You own this disease and understand it in a way I never will.
My job's just to help you see the forest from the trees.



Monday, August 2, 2010

the intimacy of food, part 1~


Sometimes I just wanna eat.
I don't want to think about it. I don't want to count carbs. I don't want to worry about if I should or shouldn't be eating a certain thing.
Sometimes I look around and I see all of these gross people mindlessly stuffing themselves full of french fries and pasta and cake and triple mochaccinos with an extra shot of "carb" and I just wanna be them.
Of course, I'd be sick to my stomach at the end of a day of eating like that, but still. You get my point.
Heck, it's even just the wanting to eat some soup and salad for lunch and hoping the bolus goes ok (too much? too little? too EVERYTHING?)
Now, I know that doctors and diabetes educators tell us we can *technically* eat whatever we want (especially someone like me, who tends to be underweight) but we all know that's not a healthy way to live. And honestly, I like eating healthy. But sometimes I just want some damn french fries. And why do I not eat french fries, you ask?

1) They are a carb count I will never figure out. What is 15 grams of french fry? Do you count them, one by one? Do you just grab a handful?
2) They require a combo bolus (dual wave, to medtronic users) that I simply can't get right. I already have a hard time with this type of bolus, but I really don't wanna mess my cards up doing it on flippin' french fries. Let's just say hours of painful work ensue.
3) I actually don't like french fries that much (honestly). But man, when I want some....
*Please insert the word "pasta" into the above numerical discussion. Now you see why there are just certain foods that make me wanna cry. Especially because I technically *can* grab a handful of french fries in an attempt to measure them, but with pasta? C'mon on. That's just not a dining experience you'd want to share with anybody.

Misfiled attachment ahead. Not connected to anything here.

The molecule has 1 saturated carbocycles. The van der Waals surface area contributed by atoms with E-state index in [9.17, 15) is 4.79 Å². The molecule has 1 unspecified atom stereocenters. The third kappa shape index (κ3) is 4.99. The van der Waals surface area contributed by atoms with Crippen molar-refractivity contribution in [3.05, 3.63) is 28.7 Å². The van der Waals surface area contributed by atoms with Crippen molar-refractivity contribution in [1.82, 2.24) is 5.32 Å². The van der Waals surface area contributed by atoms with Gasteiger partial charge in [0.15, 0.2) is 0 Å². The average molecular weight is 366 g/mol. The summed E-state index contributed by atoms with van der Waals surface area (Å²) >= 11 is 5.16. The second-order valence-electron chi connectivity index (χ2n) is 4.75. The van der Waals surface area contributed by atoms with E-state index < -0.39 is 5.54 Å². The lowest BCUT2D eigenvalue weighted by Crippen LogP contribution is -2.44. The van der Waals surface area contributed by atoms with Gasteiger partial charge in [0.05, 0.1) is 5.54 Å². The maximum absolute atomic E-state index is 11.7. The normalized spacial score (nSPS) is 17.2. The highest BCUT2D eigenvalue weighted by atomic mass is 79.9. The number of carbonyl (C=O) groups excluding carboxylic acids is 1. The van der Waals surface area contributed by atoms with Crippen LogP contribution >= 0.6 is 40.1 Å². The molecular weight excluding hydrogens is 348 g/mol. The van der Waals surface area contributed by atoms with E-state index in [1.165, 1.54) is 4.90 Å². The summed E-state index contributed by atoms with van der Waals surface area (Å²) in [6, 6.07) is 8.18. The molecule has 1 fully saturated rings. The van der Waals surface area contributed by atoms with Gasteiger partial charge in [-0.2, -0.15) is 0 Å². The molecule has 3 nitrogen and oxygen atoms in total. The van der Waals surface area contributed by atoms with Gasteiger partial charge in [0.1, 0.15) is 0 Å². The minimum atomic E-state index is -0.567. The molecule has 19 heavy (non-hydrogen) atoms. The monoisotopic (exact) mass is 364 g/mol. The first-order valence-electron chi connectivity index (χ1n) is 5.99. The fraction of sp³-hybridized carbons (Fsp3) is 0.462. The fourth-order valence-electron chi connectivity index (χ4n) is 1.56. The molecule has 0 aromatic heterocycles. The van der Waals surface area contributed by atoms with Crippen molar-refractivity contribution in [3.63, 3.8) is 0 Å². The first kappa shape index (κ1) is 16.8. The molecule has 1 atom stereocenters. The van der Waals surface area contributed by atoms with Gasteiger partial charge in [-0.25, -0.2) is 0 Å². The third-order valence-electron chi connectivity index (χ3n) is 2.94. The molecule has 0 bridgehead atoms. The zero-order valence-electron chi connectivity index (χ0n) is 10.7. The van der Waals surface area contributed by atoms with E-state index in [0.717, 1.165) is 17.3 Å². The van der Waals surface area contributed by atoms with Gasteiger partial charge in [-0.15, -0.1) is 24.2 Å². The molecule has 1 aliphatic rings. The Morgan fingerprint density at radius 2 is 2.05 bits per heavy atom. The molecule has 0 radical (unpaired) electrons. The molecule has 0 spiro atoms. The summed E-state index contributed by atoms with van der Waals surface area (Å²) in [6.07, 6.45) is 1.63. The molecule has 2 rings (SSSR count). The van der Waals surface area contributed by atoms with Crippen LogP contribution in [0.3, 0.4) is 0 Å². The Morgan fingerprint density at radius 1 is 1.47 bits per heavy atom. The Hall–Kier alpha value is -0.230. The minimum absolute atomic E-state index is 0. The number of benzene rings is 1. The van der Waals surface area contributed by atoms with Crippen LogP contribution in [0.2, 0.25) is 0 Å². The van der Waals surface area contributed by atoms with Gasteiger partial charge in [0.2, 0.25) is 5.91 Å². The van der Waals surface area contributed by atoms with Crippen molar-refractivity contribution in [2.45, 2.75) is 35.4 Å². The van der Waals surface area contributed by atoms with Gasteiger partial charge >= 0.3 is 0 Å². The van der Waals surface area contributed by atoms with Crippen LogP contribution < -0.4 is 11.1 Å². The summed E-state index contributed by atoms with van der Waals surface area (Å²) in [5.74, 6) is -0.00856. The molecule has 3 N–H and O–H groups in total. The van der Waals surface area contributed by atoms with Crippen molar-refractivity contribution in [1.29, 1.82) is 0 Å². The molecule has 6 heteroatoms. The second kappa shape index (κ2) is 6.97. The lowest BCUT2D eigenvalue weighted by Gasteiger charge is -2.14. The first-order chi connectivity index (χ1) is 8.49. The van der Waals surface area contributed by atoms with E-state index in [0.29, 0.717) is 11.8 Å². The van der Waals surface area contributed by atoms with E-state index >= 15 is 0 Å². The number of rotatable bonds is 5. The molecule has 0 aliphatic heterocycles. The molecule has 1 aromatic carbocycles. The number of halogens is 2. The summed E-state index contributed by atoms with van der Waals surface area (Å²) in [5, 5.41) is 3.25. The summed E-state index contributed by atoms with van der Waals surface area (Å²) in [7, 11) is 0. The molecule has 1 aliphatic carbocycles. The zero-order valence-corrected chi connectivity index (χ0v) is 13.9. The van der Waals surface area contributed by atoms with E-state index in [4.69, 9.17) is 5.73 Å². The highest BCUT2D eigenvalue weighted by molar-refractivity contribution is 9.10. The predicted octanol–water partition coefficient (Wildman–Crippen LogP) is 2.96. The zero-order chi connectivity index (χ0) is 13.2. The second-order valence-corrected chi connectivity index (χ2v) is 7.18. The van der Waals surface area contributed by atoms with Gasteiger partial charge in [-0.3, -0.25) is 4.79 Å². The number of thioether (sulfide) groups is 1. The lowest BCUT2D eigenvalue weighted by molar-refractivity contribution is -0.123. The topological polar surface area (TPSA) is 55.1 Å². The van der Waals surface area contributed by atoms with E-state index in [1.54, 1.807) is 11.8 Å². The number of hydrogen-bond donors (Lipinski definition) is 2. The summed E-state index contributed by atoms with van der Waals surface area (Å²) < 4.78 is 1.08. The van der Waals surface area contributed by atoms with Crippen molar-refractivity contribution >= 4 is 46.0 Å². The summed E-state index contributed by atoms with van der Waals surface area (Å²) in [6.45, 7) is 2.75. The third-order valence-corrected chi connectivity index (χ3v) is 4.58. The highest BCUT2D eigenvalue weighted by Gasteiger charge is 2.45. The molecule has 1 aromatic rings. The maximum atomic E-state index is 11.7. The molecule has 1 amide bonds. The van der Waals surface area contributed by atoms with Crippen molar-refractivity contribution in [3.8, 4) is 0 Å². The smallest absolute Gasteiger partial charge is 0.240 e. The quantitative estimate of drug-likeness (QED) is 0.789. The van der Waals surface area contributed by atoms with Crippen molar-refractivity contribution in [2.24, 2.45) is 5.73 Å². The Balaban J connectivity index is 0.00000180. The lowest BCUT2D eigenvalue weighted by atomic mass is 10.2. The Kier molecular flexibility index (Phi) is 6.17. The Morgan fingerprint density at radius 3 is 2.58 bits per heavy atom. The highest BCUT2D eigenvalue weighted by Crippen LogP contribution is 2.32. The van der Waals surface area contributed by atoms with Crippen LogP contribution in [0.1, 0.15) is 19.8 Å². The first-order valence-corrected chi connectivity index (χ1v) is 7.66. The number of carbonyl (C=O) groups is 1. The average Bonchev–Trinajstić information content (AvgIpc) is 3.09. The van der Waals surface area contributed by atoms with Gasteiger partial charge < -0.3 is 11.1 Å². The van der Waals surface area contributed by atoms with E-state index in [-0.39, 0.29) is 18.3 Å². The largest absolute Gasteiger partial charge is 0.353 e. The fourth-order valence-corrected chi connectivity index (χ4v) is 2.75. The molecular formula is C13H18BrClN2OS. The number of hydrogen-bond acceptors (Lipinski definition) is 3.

What I'm talking about here is intimacy. With food. My food. But it becomes more than just "my food". Sometimes it feels like it really isn't my food. I look around at a picnic or a restaurant or a dinner party sometimes and it seems like everybody's got their own food but me. Like me and food need to go outside and have a little chat; make an agreement: now you be nice this time. I told you about how what you did last time was so.not.cool
There is so much that goes into eating a meal when you're a type 1 diabetic that you simply cannot plan for...the pre-meal number. The type of food. What you're doing after you eat. The random person who comes up to you to say hi right as you are calculating a bolus, causing you to forget you wanted to do a combo bolus instead of a straight shot. Oops. Life happens.
It takes away the ability to savor your food sometimes. Don't get me wrong, I also think type 1 diabetics are some of the most savor-your-food type people on the planet. But there's always a twinge of anxiety as you check that post-meal number, hoping the calculations and planning and timing and...conversations all.went.right.
So sometimes I just wish I really owned it. Food, I mean. Like we had this intimate relationship. An understanding...the way it should be when your immune system isn't busy attacking your pancreas (what the heck are you doing down there! Get back to your real job, ya lazy...SYSTEM!) Then, you just eat. Mindlessly sometimes. But in my [mostly] healthy world of living and eating, mindlessly simply means I'm focusing on the conversation with my honey. Or my friend. Or my book. Or whatever got stuck in my tooth.